Some of the developments of “cognitive science” over that past few decades have shed light on the flaws of long-unscathed assumptions in sociological action theories—theories which have endowed the purposive-rational action with exorbitant significance. On the one hand, experimental evidences on heuristics indicate that human capacity for algorithmic thinking is limited. On the other hand, observations on the unexpected prevalence of routinized, stereotyped behaviors in the social realm elucidate the wax and wane of purposive-consciousness in a succession of actions. By using heuristics and engaging in stereotypical action, people ‘get along’ in their uncertain and complex world.
Weber's concept of ideal-types is an instrument with which reality is compared and surveyed. But if ideal-types are used to formulate “ideas, ” such as religious ethics, how can the reality itself be recognized? This paper points out that Weber's method of understanding (Verstehen) depends on using “Richtigkeitstypus” as an ideal-type and, therefore, makes it uncertain for the observer of actions to understand real subjective meanings themselves. Weber claims that even actions which the acter himself is not fully conscious of could be rationally understood by the obserber because Weber is aware of the problem that modern society is so complex that people can act without knowing original meanings with which institutions were constructed.
This article aims at reviewing the goals and the significances of “ethnomethodological studies of work” and making clear their relations to the classic sociological studies of social order. It is emphasis on the rational properties of indexical expressions that identifies ethnomethodology as study distinct from and in contrast to mainstream or orthodox sociology. Indexicality is a feature that provides ethnomethodology with unique study policies, a part of which, but the most significant, is the respecification of all actions as “locally produced, naturally accountable phenomena of order”. According to Garfinkel and others, scholars working in classical vein make use of these features of order production-yet have ignored this fact completely. This article attempts to show that ethnomethodological studies of work find and respecify these phenomena in their own right.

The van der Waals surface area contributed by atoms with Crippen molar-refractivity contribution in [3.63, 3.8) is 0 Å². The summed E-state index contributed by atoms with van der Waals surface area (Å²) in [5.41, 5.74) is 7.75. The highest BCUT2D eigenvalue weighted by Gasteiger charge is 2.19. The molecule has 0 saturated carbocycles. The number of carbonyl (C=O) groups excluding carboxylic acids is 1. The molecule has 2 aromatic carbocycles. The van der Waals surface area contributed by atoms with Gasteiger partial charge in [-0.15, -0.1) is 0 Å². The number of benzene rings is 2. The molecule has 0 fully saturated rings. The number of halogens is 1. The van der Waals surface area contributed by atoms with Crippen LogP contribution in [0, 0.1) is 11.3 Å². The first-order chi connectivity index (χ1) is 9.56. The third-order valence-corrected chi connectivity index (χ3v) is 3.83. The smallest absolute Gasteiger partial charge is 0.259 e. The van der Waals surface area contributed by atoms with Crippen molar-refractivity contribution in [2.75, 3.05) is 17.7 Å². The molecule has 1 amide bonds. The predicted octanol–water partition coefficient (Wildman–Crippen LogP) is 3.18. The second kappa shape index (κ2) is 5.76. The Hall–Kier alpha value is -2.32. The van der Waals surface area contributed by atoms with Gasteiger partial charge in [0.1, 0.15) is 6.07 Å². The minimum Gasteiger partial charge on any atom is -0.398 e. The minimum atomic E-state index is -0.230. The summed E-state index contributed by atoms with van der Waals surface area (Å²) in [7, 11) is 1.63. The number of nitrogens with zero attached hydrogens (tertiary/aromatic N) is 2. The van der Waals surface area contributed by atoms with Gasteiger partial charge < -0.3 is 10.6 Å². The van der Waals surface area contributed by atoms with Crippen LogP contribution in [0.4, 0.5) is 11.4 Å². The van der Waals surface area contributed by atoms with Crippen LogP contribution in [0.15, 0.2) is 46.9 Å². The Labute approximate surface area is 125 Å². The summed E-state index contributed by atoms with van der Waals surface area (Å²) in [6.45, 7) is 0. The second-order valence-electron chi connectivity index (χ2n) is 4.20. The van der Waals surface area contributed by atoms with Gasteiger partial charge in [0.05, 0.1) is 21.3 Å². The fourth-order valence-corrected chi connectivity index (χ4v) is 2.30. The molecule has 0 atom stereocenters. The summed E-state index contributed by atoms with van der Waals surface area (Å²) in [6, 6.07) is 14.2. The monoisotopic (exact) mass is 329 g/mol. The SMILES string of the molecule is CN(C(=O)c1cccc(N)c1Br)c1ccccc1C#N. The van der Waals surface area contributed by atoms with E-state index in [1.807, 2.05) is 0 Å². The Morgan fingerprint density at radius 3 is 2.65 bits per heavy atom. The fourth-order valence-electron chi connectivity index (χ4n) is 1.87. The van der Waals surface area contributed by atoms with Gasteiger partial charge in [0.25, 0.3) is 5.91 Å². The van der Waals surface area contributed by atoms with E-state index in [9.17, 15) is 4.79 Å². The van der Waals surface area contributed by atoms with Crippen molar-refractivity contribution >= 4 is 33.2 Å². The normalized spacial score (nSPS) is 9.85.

Richard Rorty, who calls himself pragmatist, has offered his own views on social consensus with focus on his key-concept of “conversation.” He is also active in the discussions of postmodernism. In contemparary sociology there are many topics, such as ethnicity, environment, and gender, which relate to the issues of coexistence of disparate values. Although Rorty presents his own views on such states of affairs, his contribution has not been well recognized in the sociological literature. This paper attempts to consider the significance of Rorty's pragmatism in a sociological context. This attempt also aims to be a search for a direction liberal democracy might take following postmodernity.
Earlier sociological approaches to organizations focused on internal structure per se. In contrast, recent organizational studies pay much attention to phenomena such as cultures or institutions which function as foundations of organizational structure. However, the “theory of organizational culture” and the “new institutionalist theory of organizations” have hitherto been developed in isolation from one another. This paper therefore attempts to construct an integrated framework which might serve to bridge the gap between recent cultural approach and institutional approach to organizational phenomena.